Exhibit B: More boobies courtesy of “Fun At Studio B”!
At the very bottom Collin (LaFleche) promises more pix. I clicked and he delivered!
After I showed the above goodness to the Public Safety Committee (and noted it came from Studio B’s own photographer) I wistfully noted that I was not as “free-spirited” as this woman. Perhaps I should be? Perhaps I will be. Tomorrow, as Scarlett O’Hara said, is another day!
Not knowing what audience I was talking to (that being the Public Safety Committee of Community Board 1) I thought I should include a few goodies for the ladies.
Exhibit C: Banker Street Booty
Once again, Collin delivered.
I forgot to mention that these photographs were taken on May 3, 2008. The day after they opened their rooftop garden. Oh well.
I can kick myself for overlooking this beauty. Oh well, here it is for posterity. These kids sure have a hard time keeping their clothes on (and wiping their asses)!
4. I brought up the troublesome (and yes, BORING) issue of Studio B being caught with over 650 people in a space sanctioned for 461. I made light of their trying to get the rooftop terrace approved for 173 people. If Studio B has packed over 650 people in a space designated for 461 people, what will they do if/when they are allowed to have 634 people in their haven? What fire plan do they have in place? (ANSWER: NONE) How will patrons egress or EMS or New York’s Bravest be able to enter under the current conditions? I made it very clear I did not want this to happen here.
5. I could not refrain from bringing this up. I wanted it to be on public record. I even said so. I asked the people representing Studio B what kind of place they were running. I don’t know— and given their slack jawed expressions I don’t think they know either.
When all was said and done, Ken Fisher had nothing in the way of a rebuttal to what I (and more importantly, everyone else) presented. We got obfuscation, petulance, arrogance and bullshit in return. I guess that’s what Studio B is paying Mr. Fisher “the big bucks” to do.
Mr. Kalita was more than a little angry when he tendered his decisive vote against recommending Studio B’s cabaret license. First he re-read Susan Kowal’s letter. Then he pointed out that Studio B can indeed have a garbage container and if they bothered to consult the Department of Sanitation’s web site they’d know why.****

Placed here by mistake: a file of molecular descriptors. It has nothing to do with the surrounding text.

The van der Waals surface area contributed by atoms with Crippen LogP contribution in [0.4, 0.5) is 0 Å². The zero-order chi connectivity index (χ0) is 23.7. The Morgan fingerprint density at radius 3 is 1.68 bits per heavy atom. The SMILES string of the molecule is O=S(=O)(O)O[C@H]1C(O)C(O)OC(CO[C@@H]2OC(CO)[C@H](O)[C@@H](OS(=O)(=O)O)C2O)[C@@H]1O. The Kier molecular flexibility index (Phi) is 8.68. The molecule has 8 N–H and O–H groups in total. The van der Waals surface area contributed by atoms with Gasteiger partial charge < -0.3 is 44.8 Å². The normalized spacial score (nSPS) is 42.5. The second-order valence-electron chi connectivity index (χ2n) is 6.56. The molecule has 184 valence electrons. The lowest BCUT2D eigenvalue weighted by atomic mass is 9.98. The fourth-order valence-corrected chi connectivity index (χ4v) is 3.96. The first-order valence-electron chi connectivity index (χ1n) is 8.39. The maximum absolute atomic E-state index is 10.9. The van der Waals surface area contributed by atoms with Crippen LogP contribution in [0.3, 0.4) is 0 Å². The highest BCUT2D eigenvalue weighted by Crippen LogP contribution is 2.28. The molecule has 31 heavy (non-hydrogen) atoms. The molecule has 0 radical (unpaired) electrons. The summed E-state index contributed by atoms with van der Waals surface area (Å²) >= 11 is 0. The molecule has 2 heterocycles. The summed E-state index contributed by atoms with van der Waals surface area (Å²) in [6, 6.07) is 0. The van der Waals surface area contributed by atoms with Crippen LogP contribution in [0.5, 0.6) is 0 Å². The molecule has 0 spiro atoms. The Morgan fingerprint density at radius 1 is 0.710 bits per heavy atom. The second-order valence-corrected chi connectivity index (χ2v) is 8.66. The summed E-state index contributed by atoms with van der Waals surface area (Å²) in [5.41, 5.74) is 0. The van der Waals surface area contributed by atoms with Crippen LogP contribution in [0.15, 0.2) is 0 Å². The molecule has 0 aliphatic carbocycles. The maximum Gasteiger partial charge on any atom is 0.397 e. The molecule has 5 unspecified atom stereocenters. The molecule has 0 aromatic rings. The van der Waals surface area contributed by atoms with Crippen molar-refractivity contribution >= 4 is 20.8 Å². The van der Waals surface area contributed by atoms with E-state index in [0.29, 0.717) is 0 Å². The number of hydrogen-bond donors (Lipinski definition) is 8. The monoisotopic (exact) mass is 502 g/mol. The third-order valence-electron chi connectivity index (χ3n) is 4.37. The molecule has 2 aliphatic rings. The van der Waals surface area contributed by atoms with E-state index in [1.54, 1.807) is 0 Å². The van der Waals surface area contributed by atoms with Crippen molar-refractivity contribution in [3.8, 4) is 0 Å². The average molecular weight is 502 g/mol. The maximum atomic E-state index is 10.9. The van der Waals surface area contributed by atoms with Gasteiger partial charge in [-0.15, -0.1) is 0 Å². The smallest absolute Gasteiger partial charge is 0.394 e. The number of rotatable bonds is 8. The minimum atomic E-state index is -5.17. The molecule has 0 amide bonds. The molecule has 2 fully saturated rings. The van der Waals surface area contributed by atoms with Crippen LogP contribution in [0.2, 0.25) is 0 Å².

What’s next: the Executive Committee of Community Board 1 will conduct a session this month (August) and have yet another vote about Studio B’s license. Since it is an Executive Committee meeting (because CB 1 is on vacation in August) there will be no opportunity for public comment.
And I have no doubt Studio B postponed their initial hearing for a cabaret license for just this reason!
In closing, there are many lessons to be learned from what I beheld last night. Too many to mention, but here are a few:
- Don’t fuck with Mieszko Kalita. He might be sweet and jovial behind the counter at Beata Delicatessen (he is, I know) but he has a zero bullshit tolerance as the head of the Public Safety Committee.
- If you are paid lobbyist/attorney (KEN FISHER), do NOT interrupt a Greenpoint citizen who is trying to speak with a fussy baby in tow. Especially if he is as qualified, if not more so, than you regarding such vagaries as Public Assembly Permits and Fire Plans.
- Bluffing and strong-arming pisses people off. ESPECIALLY GREENPOINTERS. (KEN FISHER)
- Posting photos on the Internet of people inside and outside your establishment exposing themselves is rock-ass stupid. Captain Fulton certainly found what I presented interesting.
UPDATE: It looks like Studio B will not be open tonight. They moved their show for this evening to Southpaw.
Photo Credits: (all save the photo gracing the beginning of this post) Collin LaFreche and Studio B.
*A nice way of saying spending most of my day in the bathroom. I will spare you the details. This post is too damned long already!
**He accepted it and later threw it in the garbage. Mr. Fisher said their architect had a different idea.
***Here’s what he had to say about the experience:
That Ken Fischer sure is a douche. I really enjoyed handing him that DOB memo. I was a bit nervous and my voiced cracked (which is unusual), but what a great pastime. I could get into community board meetings.
****They cannot keep the container on the street, after being emptied they have to keep it on their premises.
P.S.: No Twinkies were hurt or otherwise consumed during the above hearing or the writing of this post. I hate sweets. Except for ice cream and baklava. On occasion.